The Yawpers (Performing the "Pulp Fiction" soundtrack!)
w/ Ha Ha Tonka
Add to Cal
Party Bus Info
Stay safe on NYE by grabbing a ride on The Oriental Theater's Party Bus!
$15 gets you:
Picked up at Illegal Pete's South Broadway location at 8pm, 9pm, or 10pm
Returned to Illegal Pete's South Broadway location at 12:30 or 1:30
A FREE Drink while on the bus!
ALL Party Bus tickets MUST be purchased by noon on 12/31!
The Yawpers’ third album Boy in a Well is a sensational tragedy set in World War I France about a mother abandoning her unwanted newborn child. But, like the band itself, there’s so much more roiling beneath the surface.
Recorded in Chicago by Alex Hall (JD McPherson, Pokey LaFarge, The Cactus Blossoms) at Reliable Recordings with production assistance and instrumental contributions from Tommy Stinson (The Replacements, Bash & Pop), Boy in a Well stretches The Yawpers’ sound and ambition in challenging, impassioned, and dynamic directions. To follow up their 2015 Bloodshot debut American Man — which Rolling Stone described as mixing “high-brow smarts with down-home stomp” — the trio left the comfort zone of their Denver hometown in September 2016 to record in a city they’d only briefly visited before.
The Yawpers’ Boy in a Well is complex; it’s a manically conceived, historically situated, emotionally underscored, plot-driven fictive universe. It’s demented, unpredictable, taboo, ambitious, and yet distinctively cohesive.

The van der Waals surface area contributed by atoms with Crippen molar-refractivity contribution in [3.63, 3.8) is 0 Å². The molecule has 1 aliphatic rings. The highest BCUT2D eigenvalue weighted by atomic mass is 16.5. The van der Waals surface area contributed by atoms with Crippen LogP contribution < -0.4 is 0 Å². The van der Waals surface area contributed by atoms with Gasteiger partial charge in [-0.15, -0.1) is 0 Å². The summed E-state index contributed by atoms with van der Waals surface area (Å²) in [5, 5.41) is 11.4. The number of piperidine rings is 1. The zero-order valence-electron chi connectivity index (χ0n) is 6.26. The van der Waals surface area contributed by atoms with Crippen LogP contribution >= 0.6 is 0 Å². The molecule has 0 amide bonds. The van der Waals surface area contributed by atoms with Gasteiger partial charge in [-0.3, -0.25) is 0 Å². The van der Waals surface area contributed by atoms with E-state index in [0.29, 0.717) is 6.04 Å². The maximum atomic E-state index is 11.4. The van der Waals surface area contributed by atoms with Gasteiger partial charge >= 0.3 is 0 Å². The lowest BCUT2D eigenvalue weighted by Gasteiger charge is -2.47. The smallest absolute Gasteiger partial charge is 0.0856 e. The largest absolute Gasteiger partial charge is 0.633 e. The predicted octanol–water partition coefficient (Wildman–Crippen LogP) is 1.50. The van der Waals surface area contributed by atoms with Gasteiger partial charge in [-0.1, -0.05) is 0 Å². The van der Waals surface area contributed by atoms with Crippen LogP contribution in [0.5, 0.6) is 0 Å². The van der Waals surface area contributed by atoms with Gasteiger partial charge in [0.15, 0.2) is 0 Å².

Over their history, Ha Ha Tonka has recorded four critically acclaimed albums, toured the world, played Lollapalooza and Austin City Limits, and appeared on Anthony Bourdain's No Reservations. Through it all, these Ozarks natives have made friends, found love, started familes, and grown and matured together. Heart-Shaped Mountain is a reflection of that development and maturity. Once aptly summed as "Indie-Americana, where Alabama meets Arcade Fire, " Ha Ha Tonka has expanded their sonic palette, unveiling balanced, sublime, pop radio accessible heights and an emotionally broader, post-punk songwriting range, a la Apache Relay or a less enigmatic Jonsi, while keeping their trademark harmonizing vocals, jangly Southern revelry and crunchy hooks fully in tact. At it's core, Heart-Shaped Mountain is an album about love and growth. At a time when divisiveness fills the headlines, Ha Ha Tonka is fighting the good fight, building narrative-tributes to friends and loved ones, memories past and prospects of the future.